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Banana workers affected by pesticide block Costa Rica’s Legislative Assembly
The move came after the workers had waited until 7pm for the hearing of Bill 18.802, which aims to provide direct compensation to workers affected by the pesticide Nemagon, a pesticide which was commonly used on banana plantations and which causes a number of diseases, most commonly sterility in men. The bill was scheduled to be read yesterday, but by 7pm the group began to grow angry as it became apparent that the bill would not be heard by the end of the day.
Shortly after 7pm, the workers began blocking the entrances and exits to the Legislative Assembly, preventing lawmakers from leaving. The situation continued for about an hour, until security forces arrived at the scene and dispersed the workers.
“We have been asking for this bill since July 2003,” a spokesperson for the workers told the daily Diario Extra, who said he has suffered health problems as a result of his exposure to Nemagon. The man added that medical examinations – apparently to determine sterility – by the National Insurance Institute (INS), which has provided compensation to some workers, are “inhuman.”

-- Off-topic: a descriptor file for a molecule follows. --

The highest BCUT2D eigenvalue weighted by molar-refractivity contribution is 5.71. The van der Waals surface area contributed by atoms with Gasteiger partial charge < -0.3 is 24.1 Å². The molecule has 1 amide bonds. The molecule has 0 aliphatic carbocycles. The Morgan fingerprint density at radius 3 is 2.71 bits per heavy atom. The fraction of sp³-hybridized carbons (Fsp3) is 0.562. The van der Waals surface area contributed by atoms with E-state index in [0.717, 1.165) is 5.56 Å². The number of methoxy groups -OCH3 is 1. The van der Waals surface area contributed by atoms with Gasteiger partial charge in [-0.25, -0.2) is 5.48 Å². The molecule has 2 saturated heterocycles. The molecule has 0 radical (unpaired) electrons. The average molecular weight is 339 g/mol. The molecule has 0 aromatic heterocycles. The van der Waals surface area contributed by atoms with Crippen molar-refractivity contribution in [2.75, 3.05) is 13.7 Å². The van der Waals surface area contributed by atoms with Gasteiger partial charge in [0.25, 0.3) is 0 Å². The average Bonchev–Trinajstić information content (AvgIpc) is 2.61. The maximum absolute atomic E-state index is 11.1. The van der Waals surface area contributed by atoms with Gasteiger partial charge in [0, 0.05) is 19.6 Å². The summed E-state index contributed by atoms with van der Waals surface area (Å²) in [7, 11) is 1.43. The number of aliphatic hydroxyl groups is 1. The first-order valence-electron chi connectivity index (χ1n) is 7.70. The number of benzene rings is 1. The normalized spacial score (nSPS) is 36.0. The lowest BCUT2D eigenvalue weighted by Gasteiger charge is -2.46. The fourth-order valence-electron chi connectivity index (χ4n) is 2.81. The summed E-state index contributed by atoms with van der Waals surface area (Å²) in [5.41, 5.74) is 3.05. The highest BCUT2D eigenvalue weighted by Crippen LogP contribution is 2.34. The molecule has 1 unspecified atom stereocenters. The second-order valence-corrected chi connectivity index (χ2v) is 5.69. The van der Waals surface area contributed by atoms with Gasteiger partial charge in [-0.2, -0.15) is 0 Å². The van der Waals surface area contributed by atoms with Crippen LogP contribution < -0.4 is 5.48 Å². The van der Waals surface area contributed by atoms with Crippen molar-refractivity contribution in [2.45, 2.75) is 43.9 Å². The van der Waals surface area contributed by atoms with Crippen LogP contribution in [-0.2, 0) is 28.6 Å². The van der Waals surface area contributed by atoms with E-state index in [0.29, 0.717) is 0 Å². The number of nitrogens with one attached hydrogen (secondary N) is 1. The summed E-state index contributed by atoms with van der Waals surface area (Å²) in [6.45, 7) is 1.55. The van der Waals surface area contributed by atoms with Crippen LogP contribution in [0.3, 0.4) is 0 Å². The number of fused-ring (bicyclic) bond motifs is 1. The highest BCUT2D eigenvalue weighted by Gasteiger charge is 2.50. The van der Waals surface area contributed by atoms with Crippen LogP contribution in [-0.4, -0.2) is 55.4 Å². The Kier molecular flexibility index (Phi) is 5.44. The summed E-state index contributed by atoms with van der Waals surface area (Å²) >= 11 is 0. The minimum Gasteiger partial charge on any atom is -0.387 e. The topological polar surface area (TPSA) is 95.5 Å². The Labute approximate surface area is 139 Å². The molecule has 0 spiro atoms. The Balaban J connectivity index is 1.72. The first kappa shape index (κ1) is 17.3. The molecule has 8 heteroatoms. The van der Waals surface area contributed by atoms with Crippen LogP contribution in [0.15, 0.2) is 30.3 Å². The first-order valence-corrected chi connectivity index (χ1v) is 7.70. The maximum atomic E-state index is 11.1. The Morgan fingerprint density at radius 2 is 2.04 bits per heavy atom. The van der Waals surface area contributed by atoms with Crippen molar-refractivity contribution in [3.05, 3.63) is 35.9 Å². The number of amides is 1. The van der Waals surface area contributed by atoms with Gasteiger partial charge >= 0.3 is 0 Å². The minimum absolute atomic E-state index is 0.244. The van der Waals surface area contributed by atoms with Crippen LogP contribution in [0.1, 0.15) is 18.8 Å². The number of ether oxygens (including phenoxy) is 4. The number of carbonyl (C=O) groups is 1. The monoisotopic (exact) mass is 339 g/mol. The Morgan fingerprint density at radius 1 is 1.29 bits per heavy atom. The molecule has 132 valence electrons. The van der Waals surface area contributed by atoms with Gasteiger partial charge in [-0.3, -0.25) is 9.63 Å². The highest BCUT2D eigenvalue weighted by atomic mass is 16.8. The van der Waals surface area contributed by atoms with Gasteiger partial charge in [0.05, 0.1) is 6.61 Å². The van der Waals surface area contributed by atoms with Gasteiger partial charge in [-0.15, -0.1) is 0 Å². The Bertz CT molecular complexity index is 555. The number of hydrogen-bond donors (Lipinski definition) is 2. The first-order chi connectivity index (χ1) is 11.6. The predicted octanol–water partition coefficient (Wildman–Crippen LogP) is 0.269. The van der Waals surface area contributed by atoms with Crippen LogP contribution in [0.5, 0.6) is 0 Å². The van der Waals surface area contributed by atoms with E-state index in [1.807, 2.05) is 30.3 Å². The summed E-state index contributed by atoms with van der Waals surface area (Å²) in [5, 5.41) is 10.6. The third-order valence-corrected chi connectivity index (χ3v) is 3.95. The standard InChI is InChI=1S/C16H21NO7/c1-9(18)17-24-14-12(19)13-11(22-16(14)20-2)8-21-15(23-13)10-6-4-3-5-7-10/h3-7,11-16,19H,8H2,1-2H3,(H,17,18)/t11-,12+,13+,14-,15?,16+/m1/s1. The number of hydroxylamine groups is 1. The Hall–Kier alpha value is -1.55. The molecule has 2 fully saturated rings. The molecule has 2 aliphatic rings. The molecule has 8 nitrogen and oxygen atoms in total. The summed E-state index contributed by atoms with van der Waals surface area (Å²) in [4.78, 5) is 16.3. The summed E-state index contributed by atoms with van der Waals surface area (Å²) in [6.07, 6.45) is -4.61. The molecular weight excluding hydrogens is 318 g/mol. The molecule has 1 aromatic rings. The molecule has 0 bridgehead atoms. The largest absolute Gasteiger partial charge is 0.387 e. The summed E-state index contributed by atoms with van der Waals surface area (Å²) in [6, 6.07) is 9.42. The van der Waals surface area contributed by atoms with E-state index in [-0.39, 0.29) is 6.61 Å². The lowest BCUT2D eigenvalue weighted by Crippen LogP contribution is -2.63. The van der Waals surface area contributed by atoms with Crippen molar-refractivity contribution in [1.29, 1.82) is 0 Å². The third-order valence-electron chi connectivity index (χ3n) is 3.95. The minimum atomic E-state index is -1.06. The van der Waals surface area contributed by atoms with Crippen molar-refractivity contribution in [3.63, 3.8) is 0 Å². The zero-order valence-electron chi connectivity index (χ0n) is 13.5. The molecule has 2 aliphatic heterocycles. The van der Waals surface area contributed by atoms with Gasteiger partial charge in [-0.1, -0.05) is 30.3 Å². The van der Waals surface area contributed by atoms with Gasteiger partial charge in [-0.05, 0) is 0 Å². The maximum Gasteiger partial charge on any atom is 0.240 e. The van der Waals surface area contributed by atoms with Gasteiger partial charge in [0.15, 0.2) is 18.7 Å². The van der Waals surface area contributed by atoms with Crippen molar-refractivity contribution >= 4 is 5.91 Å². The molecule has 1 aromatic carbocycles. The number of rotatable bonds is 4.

Nemagon was banned in the United States in 1979 after the Environmental Protection Agency (EPA) determined the pesticide was a carcinogen and caused sterility in male mammals, including humans.
The pesticide is also known to contaminate groundwater, even years after its use is discontinued. Human exposure comes as a result of inhalation, skin contact, or from contaminated drinking water. Besides causing sterility, Nemagon, also known as DBCP, has been determined to be one of the most powerful cancer-inducing agents, even in low doses.
In Nicaragua, where DBCP use has also been widespread, 67% of male banana workers are sterile, while 33% of female banana workers have uterus or breast cancer. Other workers suffer from cancer of the testicles, stomach, and kidneys.
Costa Rica ranks far ahead of any country in the world in its use of pesticides – more than double number two Colombia, according to rankings by the World Resources Institute.
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